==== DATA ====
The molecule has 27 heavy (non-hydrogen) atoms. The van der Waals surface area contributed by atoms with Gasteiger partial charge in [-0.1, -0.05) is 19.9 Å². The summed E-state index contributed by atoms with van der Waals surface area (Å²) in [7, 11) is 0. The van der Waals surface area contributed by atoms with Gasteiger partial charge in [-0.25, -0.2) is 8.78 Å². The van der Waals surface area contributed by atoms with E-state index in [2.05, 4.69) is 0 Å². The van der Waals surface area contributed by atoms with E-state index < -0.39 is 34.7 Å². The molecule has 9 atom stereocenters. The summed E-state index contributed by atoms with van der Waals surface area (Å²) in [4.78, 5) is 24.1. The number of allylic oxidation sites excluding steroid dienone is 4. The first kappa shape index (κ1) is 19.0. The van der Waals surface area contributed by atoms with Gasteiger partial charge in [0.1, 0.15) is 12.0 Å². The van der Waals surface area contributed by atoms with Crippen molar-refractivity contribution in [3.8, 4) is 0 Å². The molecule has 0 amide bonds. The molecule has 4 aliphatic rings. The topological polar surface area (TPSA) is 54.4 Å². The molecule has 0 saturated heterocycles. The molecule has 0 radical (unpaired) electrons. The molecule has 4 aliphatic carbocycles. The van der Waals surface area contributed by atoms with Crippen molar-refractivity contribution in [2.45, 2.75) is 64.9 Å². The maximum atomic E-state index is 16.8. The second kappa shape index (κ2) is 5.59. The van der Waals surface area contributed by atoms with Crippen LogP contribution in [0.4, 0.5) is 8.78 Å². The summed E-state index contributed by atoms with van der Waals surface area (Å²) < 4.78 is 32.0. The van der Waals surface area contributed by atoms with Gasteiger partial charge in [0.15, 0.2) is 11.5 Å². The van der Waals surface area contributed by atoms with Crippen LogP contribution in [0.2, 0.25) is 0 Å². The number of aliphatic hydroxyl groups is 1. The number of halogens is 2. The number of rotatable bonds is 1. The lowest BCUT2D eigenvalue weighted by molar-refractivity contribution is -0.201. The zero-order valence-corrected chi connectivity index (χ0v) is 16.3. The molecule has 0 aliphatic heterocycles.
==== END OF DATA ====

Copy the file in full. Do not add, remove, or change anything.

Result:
The molecule has 27 heavy (non-hydrogen) atoms. The van der Waals surface area contributed by atoms with Gasteiger partial charge in [-0.1, -0.05) is 19.9 Å². The summed E-state index contributed by atoms with van der Waals surface area (Å²) in [7, 11) is 0. The van der Waals surface area contributed by atoms with Gasteiger partial charge in [-0.25, -0.2) is 8.78 Å². The van der Waals surface area contributed by atoms with E-state index in [2.05, 4.69) is 0 Å². The van der Waals surface area contributed by atoms with E-state index < -0.39 is 34.7 Å². The molecule has 9 atom stereocenters. The summed E-state index contributed by atoms with van der Waals surface area (Å²) in [4.78, 5) is 24.1. The number of allylic oxidation sites excluding steroid dienone is 4. The first kappa shape index (κ1) is 19.0. The van der Waals surface area contributed by atoms with Gasteiger partial charge in [0.1, 0.15) is 12.0 Å². The van der Waals surface area contributed by atoms with Crippen molar-refractivity contribution in [3.8, 4) is 0 Å². The molecule has 0 amide bonds. The molecule has 4 aliphatic rings. The topological polar surface area (TPSA) is 54.4 Å². The molecule has 0 saturated heterocycles. The molecule has 0 radical (unpaired) electrons. The molecule has 4 aliphatic carbocycles. The van der Waals surface area contributed by atoms with Crippen molar-refractivity contribution in [2.45, 2.75) is 64.9 Å². The maximum atomic E-state index is 16.8. The second kappa shape index (κ2) is 5.59. The van der Waals surface area contributed by atoms with Crippen LogP contribution in [0.4, 0.5) is 8.78 Å². The summed E-state index contributed by atoms with van der Waals surface area (Å²) < 4.78 is 32.0. The van der Waals surface area contributed by atoms with Gasteiger partial charge in [0.15, 0.2) is 11.5 Å². The van der Waals surface area contributed by atoms with Crippen LogP contribution in [0.2, 0.25) is 0 Å². The number of aliphatic hydroxyl groups is 1. The number of halogens is 2. The number of rotatable bonds is 1. The lowest BCUT2D eigenvalue weighted by molar-refractivity contribution is -0.201. The zero-order valence-corrected chi connectivity index (χ0v) is 16.3. The molecule has 0 aliphatic heterocycles.